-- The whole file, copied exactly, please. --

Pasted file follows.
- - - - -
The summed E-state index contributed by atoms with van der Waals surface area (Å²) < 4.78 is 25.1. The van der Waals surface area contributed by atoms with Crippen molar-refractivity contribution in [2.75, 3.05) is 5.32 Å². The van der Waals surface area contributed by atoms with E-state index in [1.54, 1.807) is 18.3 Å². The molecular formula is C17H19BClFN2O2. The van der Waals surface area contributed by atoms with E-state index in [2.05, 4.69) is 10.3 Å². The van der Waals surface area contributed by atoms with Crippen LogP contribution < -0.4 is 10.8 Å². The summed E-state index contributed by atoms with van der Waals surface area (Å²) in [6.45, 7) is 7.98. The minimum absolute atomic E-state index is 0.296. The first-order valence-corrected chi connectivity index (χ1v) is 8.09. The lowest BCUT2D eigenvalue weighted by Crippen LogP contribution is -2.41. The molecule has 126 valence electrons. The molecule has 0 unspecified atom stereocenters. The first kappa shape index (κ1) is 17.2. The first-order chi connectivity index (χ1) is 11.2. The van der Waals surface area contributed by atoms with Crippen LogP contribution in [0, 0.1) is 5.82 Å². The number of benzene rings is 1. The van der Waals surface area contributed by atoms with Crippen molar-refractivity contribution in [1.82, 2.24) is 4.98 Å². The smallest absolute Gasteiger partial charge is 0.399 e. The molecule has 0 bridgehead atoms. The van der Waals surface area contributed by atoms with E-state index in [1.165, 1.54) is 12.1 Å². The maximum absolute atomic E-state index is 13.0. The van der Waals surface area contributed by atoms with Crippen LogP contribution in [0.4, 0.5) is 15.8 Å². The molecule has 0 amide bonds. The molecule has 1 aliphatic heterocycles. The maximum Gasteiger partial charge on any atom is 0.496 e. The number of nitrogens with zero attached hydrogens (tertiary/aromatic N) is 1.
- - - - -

The summed E-state index contributed by atoms with van der Waals surface area (Å²) < 4.78 is 25.1. The van der Waals surface area contributed by atoms with Crippen molar-refractivity contribution in [2.75, 3.05) is 5.32 Å². The van der Waals surface area contributed by atoms with E-state index in [1.54, 1.807) is 18.3 Å². The molecular formula is C17H19BClFN2O2. The van der Waals surface area contributed by atoms with E-state index in [2.05, 4.69) is 10.3 Å². The van der Waals surface area contributed by atoms with Crippen LogP contribution < -0.4 is 10.8 Å². The summed E-state index contributed by atoms with van der Waals surface area (Å²) in [6.45, 7) is 7.98. The minimum absolute atomic E-state index is 0.296. The first-order valence-corrected chi connectivity index (χ1v) is 8.09. The lowest BCUT2D eigenvalue weighted by Crippen LogP contribution is -2.41. The molecule has 126 valence electrons. The molecule has 0 unspecified atom stereocenters. The first kappa shape index (κ1) is 17.2. The first-order chi connectivity index (χ1) is 11.2. The van der Waals surface area contributed by atoms with Crippen LogP contribution in [0, 0.1) is 5.82 Å². The number of benzene rings is 1. The van der Waals surface area contributed by atoms with Crippen molar-refractivity contribution in [1.82, 2.24) is 4.98 Å². The smallest absolute Gasteiger partial charge is 0.399 e. The molecule has 0 bridgehead atoms. The van der Waals surface area contributed by atoms with E-state index in [1.165, 1.54) is 12.1 Å². The maximum absolute atomic E-state index is 13.0. The van der Waals surface area contributed by atoms with Crippen LogP contribution in [0.4, 0.5) is 15.8 Å². The molecule has 0 amide bonds. The molecule has 1 aliphatic heterocycles. The maximum Gasteiger partial charge on any atom is 0.496 e. The number of nitrogens with zero attached hydrogens (tertiary/aromatic N) is 1.